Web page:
Around age 4, children become aware of the number in their group–thinking, for example, “One is absent today, so there are fewer of us than yesterday.”
“Nobody can calculate as well as a calculator. And it’s not too late for kids to learn [about calculation] after entering primary school,” the kindergarten principal said. “I believe education for toddlers should put priority on cultivating their intelligence through real-life experience.”
When I visited the kindergarten, the children of the 3-year-old class were assembling cubic “jewelry boxes” using cardboard prepared by their teacher.
Such experiences will lead them to create polyhedral objects–a technique that could put adults to shame–although from the children’s point of view they are just enjoying playing.
In another class, I saw children absorbed in knitting.
Knitting has a positive effect on the development of children’s numerical understanding as they count stitches.
According to Tanaka, many of the kindergarten’s graduates eventually went on to major in science at university, although “it’s not clear if the kindergarten’s curriculum really affected [their decisions to do so].”
Children’s play contributes to teachers’ database
TOKUSHIMA–Certain objects tend to inspire children to play with them in certain ways. A kindergarten in Tokushima is compiling a database on this topic, based on information that its teachers have accumulated by observing children at play over the years.
At Naruto University of Education Attached Kindergarten, children playing in the sandbox started connecting PVC pipes and bamboo tubes. They pumped water into them and began making sand mountains and streams with a shovel. Then they saw buckets nearby, and the sandbox turned into a mock footbath.
Noriko Nitta, 51, was watching their progress.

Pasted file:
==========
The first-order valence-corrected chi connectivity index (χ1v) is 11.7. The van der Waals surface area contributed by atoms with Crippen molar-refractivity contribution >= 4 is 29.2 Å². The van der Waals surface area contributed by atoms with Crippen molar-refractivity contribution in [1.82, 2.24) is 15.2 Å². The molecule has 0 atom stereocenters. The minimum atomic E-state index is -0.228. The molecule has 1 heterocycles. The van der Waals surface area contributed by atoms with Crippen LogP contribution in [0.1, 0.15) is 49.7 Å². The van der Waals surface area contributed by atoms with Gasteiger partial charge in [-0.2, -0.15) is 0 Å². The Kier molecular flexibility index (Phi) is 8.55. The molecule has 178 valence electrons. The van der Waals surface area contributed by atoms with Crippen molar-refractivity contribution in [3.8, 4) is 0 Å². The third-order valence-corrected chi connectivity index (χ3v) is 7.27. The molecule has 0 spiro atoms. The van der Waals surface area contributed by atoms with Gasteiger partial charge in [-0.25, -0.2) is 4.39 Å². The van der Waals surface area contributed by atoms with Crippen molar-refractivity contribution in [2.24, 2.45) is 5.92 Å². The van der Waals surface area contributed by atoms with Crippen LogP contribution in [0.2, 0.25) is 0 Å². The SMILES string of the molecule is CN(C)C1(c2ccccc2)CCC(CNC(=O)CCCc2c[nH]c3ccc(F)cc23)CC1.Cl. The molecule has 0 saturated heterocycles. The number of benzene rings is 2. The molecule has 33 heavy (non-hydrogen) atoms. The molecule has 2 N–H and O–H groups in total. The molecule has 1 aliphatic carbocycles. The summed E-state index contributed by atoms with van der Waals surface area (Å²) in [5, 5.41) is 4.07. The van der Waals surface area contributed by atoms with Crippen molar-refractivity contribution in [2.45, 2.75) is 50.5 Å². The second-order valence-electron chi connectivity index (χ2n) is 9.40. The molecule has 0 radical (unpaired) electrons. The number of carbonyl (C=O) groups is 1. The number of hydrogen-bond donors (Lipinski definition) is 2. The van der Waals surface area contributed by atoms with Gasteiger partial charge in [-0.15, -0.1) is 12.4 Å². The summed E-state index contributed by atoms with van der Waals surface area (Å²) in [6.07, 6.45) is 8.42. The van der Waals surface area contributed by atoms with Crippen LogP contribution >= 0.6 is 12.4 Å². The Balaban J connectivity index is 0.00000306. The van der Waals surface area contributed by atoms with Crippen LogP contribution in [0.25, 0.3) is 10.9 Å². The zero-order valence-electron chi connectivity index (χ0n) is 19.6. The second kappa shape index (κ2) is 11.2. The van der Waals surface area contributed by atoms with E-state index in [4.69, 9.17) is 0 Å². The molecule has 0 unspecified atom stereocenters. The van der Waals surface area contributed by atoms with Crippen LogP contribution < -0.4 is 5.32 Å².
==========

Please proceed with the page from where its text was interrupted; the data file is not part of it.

“We casually placed the pipes, shovels and other things near the children,” Nitta said. “When we sensed that it was likely to become a mock footbath, we brought buckets and tubs for them. If we see a pretend dinner coming, then we’d prepare spoons and cups, maybe some nuts and leaves, too.”
But it is Nitta’s years of experience that has enabled her to foresee what kind of play children might do next and to prompt them to do it.
“In kindergarten you can learn things, like what kind of flowers bloom when, but it’s been trial and error for me to acquire skills to guide children’s play in evolving into another kind of play,” said Chiaki Katsuura, 34, who teaches at the kindergarten.
To give substance to this child-care technique, which is difficult to pass on, the kindergarten in 2004 started recording how children can be led toward certain types of play and how teachers are involved in the process. The kindergarten is paying particularly strong attention to specific conditions, such as certain places, play equipment and events, that encourage creative play. The kindergarten calls them play-inducing tools and is in the process of analyzing them.
In one case, tulip stalks from which the flowers had fallen were given to children as play-inducing tools. A 5-year-old girl playing house used them for pretend cooking and found that they were streaky inside when she split them in two. Another girl said, “I’ll have the asparagus,” applying her imagination. When a teacher pretended to smell the dish with the stalks, it prompted the girl to say, “It’s got a seasonal vegetable in it. Can you smell it?”
This fiscal year, which is the sixth year since the kindergarten began keeping records of such tools, it started assembling a database of the compiled records. This enables teachers to find out what each kind of play each play-inducing tools inspires children to do, and it is expected to give teachers clues for instructing children.
(Feb. 11, 2010)